In the world of business, contracts are a fundamental part of daily operations. They establish the terms of an agreement between two or more parties and dictate the obligations and responsibilities of each. When one of the parties breaches the contract, causing the other party to suffer losses, the non-breaching party typically sues for monetary damages. However, there is another option for recovery known as “specific performance.”
Specific performance is an equitable remedy where the court orders the breaching party to fulfil its obligations under the terms of the contract. This could include requiring the defendant to deliver the goods or services promised in the agreement. This remedy recognizes that sometimes, money may not adequately compensate the non-breaching party for the losses they have suffered.
The plaintiff must prove several elements to obtain specific performance. First, the plaintiff must show that there is a valid and enforceable contract between the parties. Second, the plaintiff must demonstrate that they are ready, willing, and able to perform their obligations under that contract. Third, the plaintiff must prove that the breaching party can perform under the contract but has failed to do so. Finally, the plaintiff must show that there is no other adequate remedy at law.
Specific performance is typically awarded when money cannot adequately compensate the injured party and when the contractual obligation is unique or difficult to value. For example, if a breach of contract involves a piece of real estate or stock of a closely held corporation, specific performance may be warranted as these items are considered unique and difficult to value.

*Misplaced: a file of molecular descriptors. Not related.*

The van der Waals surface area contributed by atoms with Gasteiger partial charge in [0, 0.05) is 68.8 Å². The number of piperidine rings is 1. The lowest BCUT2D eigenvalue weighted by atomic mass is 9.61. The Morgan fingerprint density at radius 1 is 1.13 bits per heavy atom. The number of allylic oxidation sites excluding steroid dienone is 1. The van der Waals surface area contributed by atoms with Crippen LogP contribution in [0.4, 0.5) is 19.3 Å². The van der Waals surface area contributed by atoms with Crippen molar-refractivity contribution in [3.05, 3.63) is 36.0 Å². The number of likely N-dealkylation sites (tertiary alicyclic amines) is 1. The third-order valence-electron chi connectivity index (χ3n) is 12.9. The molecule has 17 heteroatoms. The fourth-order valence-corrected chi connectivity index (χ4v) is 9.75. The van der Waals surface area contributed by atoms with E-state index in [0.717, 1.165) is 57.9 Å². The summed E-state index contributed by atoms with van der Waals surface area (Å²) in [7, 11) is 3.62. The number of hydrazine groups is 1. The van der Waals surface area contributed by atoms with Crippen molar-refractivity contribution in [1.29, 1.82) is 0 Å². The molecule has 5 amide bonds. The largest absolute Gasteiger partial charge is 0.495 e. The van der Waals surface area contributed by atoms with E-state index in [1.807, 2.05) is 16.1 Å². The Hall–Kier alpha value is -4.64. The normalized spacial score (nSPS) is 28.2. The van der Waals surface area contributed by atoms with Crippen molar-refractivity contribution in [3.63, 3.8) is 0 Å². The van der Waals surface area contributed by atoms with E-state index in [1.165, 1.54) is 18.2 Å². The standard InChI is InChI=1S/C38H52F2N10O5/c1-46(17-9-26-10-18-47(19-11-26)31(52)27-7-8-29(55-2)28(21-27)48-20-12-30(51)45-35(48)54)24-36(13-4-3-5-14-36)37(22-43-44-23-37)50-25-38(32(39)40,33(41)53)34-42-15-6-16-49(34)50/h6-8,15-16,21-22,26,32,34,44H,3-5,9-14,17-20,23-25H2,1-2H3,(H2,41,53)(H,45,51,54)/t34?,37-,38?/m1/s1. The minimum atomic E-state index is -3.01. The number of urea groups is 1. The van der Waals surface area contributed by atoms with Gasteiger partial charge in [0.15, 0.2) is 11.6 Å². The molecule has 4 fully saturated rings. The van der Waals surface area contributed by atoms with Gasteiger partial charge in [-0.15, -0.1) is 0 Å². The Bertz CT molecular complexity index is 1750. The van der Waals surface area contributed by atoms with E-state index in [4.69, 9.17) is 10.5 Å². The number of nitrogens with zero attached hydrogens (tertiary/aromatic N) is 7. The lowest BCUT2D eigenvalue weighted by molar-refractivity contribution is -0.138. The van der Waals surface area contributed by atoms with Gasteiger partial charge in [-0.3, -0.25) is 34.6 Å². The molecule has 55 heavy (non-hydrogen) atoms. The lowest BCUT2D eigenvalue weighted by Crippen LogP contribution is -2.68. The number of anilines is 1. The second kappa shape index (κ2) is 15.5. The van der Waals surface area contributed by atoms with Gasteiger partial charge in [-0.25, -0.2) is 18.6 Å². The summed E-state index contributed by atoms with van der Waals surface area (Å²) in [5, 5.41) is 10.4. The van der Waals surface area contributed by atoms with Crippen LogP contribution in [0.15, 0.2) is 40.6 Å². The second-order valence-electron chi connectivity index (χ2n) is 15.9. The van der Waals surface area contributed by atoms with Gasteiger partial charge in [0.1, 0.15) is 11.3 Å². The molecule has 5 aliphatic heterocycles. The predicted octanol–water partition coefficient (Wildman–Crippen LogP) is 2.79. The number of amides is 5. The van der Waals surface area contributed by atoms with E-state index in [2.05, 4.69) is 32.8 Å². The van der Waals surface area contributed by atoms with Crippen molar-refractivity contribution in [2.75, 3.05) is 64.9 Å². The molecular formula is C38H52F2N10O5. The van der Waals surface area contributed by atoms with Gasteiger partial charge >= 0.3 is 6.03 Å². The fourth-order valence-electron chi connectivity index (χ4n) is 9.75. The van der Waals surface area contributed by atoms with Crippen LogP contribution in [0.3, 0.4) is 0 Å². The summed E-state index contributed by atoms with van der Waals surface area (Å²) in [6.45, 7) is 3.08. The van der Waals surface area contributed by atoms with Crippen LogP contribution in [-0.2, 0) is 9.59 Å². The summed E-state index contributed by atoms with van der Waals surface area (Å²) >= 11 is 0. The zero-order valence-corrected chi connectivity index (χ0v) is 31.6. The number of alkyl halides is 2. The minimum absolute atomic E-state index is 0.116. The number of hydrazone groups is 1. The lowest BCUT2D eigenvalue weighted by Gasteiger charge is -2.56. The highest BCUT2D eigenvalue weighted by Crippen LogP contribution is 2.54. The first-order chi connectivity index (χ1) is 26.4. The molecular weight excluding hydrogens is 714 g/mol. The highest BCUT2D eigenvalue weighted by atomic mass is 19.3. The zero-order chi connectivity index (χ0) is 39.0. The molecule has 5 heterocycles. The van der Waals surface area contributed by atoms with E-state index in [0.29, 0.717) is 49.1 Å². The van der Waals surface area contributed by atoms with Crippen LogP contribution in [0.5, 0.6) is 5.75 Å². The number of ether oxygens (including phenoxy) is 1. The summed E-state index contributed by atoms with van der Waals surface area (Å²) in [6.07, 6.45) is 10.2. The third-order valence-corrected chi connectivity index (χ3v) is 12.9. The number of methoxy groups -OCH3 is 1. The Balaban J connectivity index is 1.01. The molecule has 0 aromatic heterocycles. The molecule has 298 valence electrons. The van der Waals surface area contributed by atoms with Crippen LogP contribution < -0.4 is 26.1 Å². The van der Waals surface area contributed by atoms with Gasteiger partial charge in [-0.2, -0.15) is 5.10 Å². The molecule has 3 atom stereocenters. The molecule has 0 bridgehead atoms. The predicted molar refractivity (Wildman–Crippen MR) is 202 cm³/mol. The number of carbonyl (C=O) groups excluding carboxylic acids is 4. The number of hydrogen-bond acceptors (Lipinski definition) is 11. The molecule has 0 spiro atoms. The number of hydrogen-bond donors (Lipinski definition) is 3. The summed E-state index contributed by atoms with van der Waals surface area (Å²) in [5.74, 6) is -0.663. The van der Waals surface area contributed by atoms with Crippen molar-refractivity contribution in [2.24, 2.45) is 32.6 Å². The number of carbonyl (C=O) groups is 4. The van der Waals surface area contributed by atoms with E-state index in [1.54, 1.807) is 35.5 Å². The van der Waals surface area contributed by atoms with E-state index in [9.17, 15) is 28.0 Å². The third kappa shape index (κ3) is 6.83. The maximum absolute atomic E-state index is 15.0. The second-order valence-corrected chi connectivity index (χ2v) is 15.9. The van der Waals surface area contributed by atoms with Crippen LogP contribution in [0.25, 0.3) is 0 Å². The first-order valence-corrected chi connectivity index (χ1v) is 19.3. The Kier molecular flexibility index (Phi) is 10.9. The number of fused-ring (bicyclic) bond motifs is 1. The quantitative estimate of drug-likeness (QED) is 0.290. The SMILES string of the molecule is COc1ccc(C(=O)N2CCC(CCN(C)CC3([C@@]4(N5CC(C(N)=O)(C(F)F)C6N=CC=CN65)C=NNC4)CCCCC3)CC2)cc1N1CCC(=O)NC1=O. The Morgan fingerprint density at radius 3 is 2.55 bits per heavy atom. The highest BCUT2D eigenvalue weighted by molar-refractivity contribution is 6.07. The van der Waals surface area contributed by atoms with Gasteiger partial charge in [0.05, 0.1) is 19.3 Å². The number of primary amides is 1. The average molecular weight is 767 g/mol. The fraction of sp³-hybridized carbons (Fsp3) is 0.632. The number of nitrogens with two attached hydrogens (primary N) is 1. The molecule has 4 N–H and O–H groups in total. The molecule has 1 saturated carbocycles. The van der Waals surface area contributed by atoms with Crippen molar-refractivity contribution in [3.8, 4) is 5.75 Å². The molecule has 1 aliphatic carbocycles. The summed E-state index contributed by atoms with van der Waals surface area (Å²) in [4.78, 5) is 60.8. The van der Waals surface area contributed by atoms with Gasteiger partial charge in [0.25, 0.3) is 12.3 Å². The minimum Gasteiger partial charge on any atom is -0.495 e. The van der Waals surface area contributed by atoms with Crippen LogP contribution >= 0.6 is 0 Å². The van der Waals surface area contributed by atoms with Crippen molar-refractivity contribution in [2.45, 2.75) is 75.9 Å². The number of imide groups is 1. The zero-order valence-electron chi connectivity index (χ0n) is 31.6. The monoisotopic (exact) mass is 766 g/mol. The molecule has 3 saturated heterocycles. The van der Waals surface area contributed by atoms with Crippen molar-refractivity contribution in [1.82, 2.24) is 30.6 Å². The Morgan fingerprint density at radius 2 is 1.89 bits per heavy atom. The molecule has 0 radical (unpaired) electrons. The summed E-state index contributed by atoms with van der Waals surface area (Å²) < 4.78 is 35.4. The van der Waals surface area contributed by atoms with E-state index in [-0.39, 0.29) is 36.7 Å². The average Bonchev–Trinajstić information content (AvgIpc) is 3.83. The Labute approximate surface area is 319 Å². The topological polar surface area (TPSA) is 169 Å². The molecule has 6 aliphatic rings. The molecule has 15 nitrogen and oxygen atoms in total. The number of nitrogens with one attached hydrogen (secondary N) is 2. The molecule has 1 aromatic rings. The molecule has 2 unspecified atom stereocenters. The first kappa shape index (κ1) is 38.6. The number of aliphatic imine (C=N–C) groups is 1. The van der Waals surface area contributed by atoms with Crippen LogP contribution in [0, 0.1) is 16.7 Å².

Yes, a defendant can argue that monetary damages are available and that there is a method to calculate damages with a reasonable degree of accuracy. In the event that the plaintiff possesses an existing legal remedy, it remains within the court’s purview to potentially grant specific performance if it determines that the available legal remedy does not meet the standards of being “certain, prompt, complete and efficient” in comparison to the equitable remedy. In addition, a defendant can also defend against an award of specific performance by demonstrating serious unfairness, undue hardship or unreasonable prejudicial delay.
In conclusion, a breach of contract can give rise to different remedies depending on the circumstances. It is essential to consult an attorney before entering into any agreements and prior to bringing a lawsuit to protect your rights and seek appropriate recovery for your losses.